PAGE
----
Approximately 1,000 patients every year from the south-east region must travel either to Dublin or Cork for treatment due to the lack of radiotherapy services at Waterford Regional Hospital. In 2004, some 815 patients were referred from Waterford Regional Hospital to St. Luke's Hospital in Dublin while 209 patients were referred to Cork University Hospital. In 2005, some 721 patients were referred from Waterford Regional Hospital to St. Luke's Hospital in Dublin and 205 were referred to Cork University Hospital.
Some of these patients are being referred for short radiotherapy daily sessions but because of the travel involved are forced to stay away from home while undergoing treatment. Some patients are quite ill, requiring either therapeutic or palliative treatment for their cancers. If these patients could be treated within the south-east region the issue of staying away from home and of long harrowing journeys for treatment could be eliminated or very significantly reduced.
The Taoiseach indicated on his visit to the Waterford constituency on Monday, 16 October, at the launch of the new Whitfield Clinic in Butlerstown, that Waterford is to get an integrated satellite centre for radiotherapy services based at Waterford Regional Hospital. However, the date set for this public private partnership project is 2011. By taking the public private partnership route, the people of Waterford and the south east will not have their radiotherapy service for another five years, at the earliest.
Yet, radiotherapy treatment for both public and private patients can be provided in the very near future at the University of Pittsburgh medical centre at the Whitfield cancer centre. The planning permission for Whitfield includes a condition that two linear accelerators, the equipment that provides the service, be installed at the centre. Although the two linear accelerators could be installed by now, only one is in place. However, it has been indicated by the clinic that they will proceed with the installation of the second linear accelerator even in the absence of any arrangement for the funding of public patients.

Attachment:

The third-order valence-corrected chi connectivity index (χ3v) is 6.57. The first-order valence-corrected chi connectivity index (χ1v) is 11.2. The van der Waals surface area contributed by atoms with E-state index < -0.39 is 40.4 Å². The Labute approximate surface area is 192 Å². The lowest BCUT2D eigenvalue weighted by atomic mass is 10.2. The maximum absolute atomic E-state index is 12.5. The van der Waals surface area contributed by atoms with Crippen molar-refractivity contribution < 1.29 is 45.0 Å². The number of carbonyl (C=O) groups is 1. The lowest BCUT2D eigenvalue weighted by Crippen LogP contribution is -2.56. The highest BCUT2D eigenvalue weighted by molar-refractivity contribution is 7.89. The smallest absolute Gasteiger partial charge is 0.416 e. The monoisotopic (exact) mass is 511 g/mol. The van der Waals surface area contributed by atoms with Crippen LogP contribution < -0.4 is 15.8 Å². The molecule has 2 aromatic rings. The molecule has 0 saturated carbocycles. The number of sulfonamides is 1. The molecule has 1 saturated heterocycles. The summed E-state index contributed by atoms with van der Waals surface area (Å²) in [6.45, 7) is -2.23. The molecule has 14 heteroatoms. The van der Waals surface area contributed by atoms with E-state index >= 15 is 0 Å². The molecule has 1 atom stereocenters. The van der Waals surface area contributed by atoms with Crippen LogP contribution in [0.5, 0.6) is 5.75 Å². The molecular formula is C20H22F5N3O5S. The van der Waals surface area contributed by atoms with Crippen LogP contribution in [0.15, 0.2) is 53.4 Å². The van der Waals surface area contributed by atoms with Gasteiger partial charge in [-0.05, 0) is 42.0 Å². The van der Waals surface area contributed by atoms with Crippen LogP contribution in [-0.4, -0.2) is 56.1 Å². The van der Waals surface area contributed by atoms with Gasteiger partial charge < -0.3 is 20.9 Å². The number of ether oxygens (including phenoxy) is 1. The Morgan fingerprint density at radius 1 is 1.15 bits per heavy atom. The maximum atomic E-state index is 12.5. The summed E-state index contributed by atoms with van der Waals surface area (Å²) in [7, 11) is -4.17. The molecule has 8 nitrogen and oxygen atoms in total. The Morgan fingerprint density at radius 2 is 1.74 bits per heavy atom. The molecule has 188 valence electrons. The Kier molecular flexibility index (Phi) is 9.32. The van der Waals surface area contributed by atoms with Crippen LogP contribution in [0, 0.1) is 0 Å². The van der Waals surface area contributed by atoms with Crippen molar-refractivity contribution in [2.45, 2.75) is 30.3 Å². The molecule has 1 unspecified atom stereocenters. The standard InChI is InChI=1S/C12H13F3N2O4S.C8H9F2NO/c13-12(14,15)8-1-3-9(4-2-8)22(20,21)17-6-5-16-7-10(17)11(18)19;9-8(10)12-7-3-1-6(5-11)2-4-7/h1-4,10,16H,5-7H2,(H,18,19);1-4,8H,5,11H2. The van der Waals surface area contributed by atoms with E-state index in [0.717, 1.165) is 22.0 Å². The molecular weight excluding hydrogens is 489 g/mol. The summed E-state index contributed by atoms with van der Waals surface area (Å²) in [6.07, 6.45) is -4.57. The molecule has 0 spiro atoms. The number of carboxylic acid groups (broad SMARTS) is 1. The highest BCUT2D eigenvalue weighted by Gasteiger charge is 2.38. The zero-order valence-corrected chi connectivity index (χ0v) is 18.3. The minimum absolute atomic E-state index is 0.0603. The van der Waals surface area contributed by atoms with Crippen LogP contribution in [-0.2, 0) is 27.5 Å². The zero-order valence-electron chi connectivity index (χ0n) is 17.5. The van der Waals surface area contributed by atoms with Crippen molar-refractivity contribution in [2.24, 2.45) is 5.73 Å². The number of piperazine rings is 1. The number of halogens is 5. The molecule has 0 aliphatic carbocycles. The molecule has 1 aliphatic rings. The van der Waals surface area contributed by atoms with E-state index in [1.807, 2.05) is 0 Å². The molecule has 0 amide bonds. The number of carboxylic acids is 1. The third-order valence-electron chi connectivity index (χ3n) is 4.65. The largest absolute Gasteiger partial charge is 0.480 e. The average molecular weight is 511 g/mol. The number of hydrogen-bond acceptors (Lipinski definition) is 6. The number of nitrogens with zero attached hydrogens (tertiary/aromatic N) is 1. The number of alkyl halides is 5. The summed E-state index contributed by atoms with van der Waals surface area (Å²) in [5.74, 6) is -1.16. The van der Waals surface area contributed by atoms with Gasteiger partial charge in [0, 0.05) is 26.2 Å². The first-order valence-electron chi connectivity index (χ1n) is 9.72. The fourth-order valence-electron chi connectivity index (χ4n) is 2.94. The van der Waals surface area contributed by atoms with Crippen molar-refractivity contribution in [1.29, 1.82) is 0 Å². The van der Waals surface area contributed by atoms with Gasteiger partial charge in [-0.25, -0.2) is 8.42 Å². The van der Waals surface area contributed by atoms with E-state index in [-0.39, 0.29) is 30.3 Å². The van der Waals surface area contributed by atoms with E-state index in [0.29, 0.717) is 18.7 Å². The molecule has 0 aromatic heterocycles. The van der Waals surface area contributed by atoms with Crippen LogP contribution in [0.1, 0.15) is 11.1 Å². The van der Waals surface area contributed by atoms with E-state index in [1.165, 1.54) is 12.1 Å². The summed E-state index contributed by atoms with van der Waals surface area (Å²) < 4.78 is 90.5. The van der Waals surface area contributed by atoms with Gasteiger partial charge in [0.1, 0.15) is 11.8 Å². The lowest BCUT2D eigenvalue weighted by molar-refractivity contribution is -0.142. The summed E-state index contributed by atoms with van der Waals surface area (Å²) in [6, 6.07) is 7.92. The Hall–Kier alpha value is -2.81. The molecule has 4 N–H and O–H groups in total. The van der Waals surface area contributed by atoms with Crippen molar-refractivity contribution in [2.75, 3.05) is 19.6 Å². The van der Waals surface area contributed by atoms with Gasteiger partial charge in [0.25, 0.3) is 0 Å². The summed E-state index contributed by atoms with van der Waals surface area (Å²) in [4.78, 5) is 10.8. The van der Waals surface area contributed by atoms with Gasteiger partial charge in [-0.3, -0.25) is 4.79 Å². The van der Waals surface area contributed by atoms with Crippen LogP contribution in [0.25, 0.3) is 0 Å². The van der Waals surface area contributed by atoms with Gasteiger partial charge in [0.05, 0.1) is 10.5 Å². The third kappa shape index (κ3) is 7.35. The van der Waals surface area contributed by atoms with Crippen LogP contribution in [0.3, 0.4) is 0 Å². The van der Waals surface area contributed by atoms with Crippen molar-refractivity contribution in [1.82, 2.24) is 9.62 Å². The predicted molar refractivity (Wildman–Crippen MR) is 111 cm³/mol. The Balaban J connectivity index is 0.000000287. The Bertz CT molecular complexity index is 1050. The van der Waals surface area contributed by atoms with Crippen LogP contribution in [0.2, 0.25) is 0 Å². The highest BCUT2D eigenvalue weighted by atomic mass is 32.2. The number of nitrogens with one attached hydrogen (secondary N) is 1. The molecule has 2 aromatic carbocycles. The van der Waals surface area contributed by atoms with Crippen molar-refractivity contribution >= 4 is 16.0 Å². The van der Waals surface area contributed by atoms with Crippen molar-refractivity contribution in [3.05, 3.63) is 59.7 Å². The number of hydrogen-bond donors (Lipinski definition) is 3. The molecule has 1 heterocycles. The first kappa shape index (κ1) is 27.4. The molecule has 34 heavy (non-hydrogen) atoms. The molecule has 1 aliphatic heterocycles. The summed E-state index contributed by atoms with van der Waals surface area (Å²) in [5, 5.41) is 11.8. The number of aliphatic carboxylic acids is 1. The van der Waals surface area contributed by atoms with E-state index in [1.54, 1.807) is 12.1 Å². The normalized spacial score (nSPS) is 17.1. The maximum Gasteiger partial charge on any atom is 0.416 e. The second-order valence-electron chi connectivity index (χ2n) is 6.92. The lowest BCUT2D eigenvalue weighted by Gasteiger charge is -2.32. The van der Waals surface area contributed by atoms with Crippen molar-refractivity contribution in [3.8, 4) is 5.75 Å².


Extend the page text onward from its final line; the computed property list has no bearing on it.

When he was in Waterford, the Taoiseach said he knew the Whitfield clinic had approached the Health Service Executive in relation to providing radiotherapy services to public patients. However, there is absolutely no indication that funding is going to be provided by the Department of Health and Children for the HSE to fund patients needing radiotherapy at the centre. The Taoiseach also said he understood the clinic and the National Treatment Purchase Fund had entered into discussions with a view to providing treatment for public patients. It is not clear if the Taoiseach's comment refers to radiotherapy. The National Treatment Purchase Fund provides for patients who have been on a public waiting list for three months. This is hardly an appropriate vehicle for cancer patients waiting for radiotherapy service.
As the one who started the campaign for radiotherapy services in Waterford, I am absolutely appalled and find it utterly unacceptable that now, when a solution is at hand to prevent cancer patients having to endure harrowing journeys or unnecessarily being away from home at a time when they need the help and support of their families and friends, the Government is not availing of this opportunity. The Government parties dither while the most vulnerable sick people continue to suffer. The people of Waterford and the south east will not stand for this.
I demand that the Minister gives an undertaking that immediate steps will be taken to provide radiotherapy for public cancer patients in the south-east region at Whitfield clinic, Waterford. The lack of urgency and commitment on the Government's part is shameful, barbaric and unacceptable. I put it to Fianna Fáil and the Progressive Democrats that failing the public patients of the region on this occasion will probably be the greatest low in the very chequered existence of the Government.